- Quality criteria:
- links to conservation activities identified in recovery strategies/action plans for endangered or threatened species, or management plans for species of special concern, where these documents exist
- applicant’s ability to plan, manage and complete projects successfully (e.g., description of the issues and solutions to be implemented)
- appropriateness of budget and schedules. These must be realistic given the time frame and objectives of the project
- clarity, conciseness and quality of the application
- other funding sources (matching contributions) and the respective amounts or demonstration of the applicant’s ability to raise funds from non-federal sources
- implementation of evaluation and performance measures
- coordination with other habitat conservation programs, for both recovery actions and cost-efficiency
- other regional considerations
Proposal evaluation criteria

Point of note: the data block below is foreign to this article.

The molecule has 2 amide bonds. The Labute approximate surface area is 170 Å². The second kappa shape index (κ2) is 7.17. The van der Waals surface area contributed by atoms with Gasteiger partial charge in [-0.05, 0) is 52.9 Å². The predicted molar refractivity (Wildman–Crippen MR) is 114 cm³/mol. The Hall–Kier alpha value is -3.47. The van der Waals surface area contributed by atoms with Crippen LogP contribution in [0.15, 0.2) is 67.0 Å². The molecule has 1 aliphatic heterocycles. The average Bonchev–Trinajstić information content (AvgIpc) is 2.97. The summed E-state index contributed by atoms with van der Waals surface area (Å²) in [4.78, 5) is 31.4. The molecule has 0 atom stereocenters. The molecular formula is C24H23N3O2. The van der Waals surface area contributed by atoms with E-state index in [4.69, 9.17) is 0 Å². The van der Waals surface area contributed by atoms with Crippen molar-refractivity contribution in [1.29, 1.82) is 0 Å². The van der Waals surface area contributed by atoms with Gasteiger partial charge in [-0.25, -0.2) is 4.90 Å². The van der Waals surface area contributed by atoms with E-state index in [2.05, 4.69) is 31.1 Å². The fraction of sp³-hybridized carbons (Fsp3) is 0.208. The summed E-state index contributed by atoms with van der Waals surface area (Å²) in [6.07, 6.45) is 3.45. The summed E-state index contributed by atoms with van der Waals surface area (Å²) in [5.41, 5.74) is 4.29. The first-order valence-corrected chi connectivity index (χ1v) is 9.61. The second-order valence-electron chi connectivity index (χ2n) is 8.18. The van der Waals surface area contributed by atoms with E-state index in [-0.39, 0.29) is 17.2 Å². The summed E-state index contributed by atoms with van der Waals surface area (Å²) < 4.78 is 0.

Eligible applications will be evaluated and prioritized using the following criteria:
- 60% for alignment with program objectives, including national and regional priorities, and biological value
- 40% for the organization’s capacity to implement and administer the project (managing, achieving objectives and results and meeting financial requirements)
The ability of applicants to complete all reporting and administration requirements under the HSP will be considered during the evaluation. To this end project evaluators will consider past performance in meeting reporting and administration deadlines under HSP or other DFO contribution programs. Inability to complete these reporting requirements may factor into an applicant not being selected for funding.